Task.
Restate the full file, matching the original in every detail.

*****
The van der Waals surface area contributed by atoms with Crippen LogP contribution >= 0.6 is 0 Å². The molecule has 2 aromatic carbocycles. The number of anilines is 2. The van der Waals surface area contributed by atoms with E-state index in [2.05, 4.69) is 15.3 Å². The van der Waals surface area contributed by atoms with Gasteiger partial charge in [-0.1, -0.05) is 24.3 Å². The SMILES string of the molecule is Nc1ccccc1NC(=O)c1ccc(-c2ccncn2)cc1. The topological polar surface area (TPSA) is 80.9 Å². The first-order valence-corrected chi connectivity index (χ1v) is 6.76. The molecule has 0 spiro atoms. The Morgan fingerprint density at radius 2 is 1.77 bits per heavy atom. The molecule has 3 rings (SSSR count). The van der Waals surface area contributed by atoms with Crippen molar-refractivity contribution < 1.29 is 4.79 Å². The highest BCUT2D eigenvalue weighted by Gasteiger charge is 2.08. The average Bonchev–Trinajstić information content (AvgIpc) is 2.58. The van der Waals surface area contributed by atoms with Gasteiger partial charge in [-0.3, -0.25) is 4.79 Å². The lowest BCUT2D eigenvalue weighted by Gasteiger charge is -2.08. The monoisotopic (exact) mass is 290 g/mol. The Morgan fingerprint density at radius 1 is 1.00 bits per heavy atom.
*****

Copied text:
The van der Waals surface area contributed by atoms with Crippen LogP contribution >= 0.6 is 0 Å². The molecule has 2 aromatic carbocycles. The number of anilines is 2. The van der Waals surface area contributed by atoms with E-state index in [2.05, 4.69) is 15.3 Å². The van der Waals surface area contributed by atoms with Gasteiger partial charge in [-0.1, -0.05) is 24.3 Å². The SMILES string of the molecule is Nc1ccccc1NC(=O)c1ccc(-c2ccncn2)cc1. The topological polar surface area (TPSA) is 80.9 Å². The first-order valence-corrected chi connectivity index (χ1v) is 6.76. The molecule has 0 spiro atoms. The Morgan fingerprint density at radius 2 is 1.77 bits per heavy atom. The molecule has 3 rings (SSSR count). The van der Waals surface area contributed by atoms with Crippen molar-refractivity contribution < 1.29 is 4.79 Å². The highest BCUT2D eigenvalue weighted by Gasteiger charge is 2.08. The average Bonchev–Trinajstić information content (AvgIpc) is 2.58. The van der Waals surface area contributed by atoms with Gasteiger partial charge in [-0.3, -0.25) is 4.79 Å². The lowest BCUT2D eigenvalue weighted by Gasteiger charge is -2.08. The monoisotopic (exact) mass is 290 g/mol. The Morgan fingerprint density at radius 1 is 1.00 bits per heavy atom.